“We’ve never said that we’re happy with our staffing levels,” Thompson said. “We would love to have more staff.” 

Violence at some prisons 

Rep. Justin Humphrey, R-Lane, has criticized the Great Plains and Dick Conner facilities for mistreatment of prisoners and understaffing. Humphrey leads the House Criminal Justice and Corrections Committee and has called for an independent investigation into prison conditions. 

Carlos Ross was assaulted at Dick Conner Correctional Center in December. His sister Shaykia Braxton detailed the assault at a Criminal Justice and Corrections Committee meeting in February. 

Courtesy Oklahoma Legislative Office of Fiscal Transparency.

Braxton said her brother’s attackers stripped him of his clothing, tied him up and tattooed the word “void” across his forehead in big letters using a contraband tool.

The attack ended after a video of the incident was posted on social media. Braxton said that when she saw the video, she had called the prison and told them her brother wasn’t OK, but the prison staff said he was fine. 

Braxton told state lawmakers that there were three days of back-to-back assaults. However, Thompson said the prison was only aware of one of the attacks.

Ross had to have surgery on his eyes after the last attack, Braxton said. He also had a broken nose and broken ribs.

“If I didn’t call, I don’t know what would have happened to my brother. My brother probably wouldn’t be here,” Braxton said. “They left my brother unattended in his cell with just his boxers on. He was in his cell for eight to 10 hours before I called.”

Humphrey said the staff shortage played a crucial role in the attack.

Determining staffing needs

There are no national standards for inmate-to-staff ratios because each facility is different and has different needs, said Bill Bechtold, chief executive of Premier Corrections Consultants, a firm that analyzes staffing levels at jails and prisons.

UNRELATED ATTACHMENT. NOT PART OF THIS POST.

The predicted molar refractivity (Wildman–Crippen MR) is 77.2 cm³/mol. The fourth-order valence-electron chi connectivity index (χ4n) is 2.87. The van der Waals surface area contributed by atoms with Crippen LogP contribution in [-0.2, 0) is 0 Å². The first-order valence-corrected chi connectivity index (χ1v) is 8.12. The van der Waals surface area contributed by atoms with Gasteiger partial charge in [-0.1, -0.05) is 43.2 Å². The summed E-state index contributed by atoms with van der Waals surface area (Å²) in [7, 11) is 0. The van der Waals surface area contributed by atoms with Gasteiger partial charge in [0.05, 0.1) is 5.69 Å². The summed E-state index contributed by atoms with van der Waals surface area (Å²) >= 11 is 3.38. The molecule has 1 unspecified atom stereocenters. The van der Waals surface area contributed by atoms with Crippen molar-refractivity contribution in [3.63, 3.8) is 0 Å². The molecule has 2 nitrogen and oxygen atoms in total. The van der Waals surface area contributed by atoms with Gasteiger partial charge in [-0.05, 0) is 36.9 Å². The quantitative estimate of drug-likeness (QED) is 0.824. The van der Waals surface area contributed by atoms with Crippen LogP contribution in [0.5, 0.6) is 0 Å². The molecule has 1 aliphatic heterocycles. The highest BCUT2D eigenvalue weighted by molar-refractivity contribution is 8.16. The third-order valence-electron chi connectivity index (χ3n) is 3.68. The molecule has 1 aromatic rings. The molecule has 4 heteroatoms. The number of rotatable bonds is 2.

Most prisons will have a minimum staffing level in order for the facility to run safely, he said. 

The Department of Corrections declined to release the minimum number of staff required for safe operation of Great Plains Correctional Center and Dick Conner Correctional Center for security reasons.

Dick Conner Correctional Center and Great Plains Correctional Center house higher-security prisoners, which Thompson said would require more security staff to ensure minimal violence. 

Prison officials focus on staffing critical areas instead of staffing ratios to ensure safety throughout the facilities, Thompson said. 

Thompson said the Department of Corrections ensures it fills all critical posts and uses upgraded technology when necessary. She said the agency could use technology to replace certain positions to allow staff to move to another location in a facility. 

Jennifer Merkle, general counsel for Premier Corrections Consultants, said technology could never replace the need for staffing.

“All the technology in the world supplements, enhances, and enriches the ability of humans to monitor the inmate population, but at the end of the day, you need people talking to people,” she said. “And you only get that when you’re walking around with the inmate population.”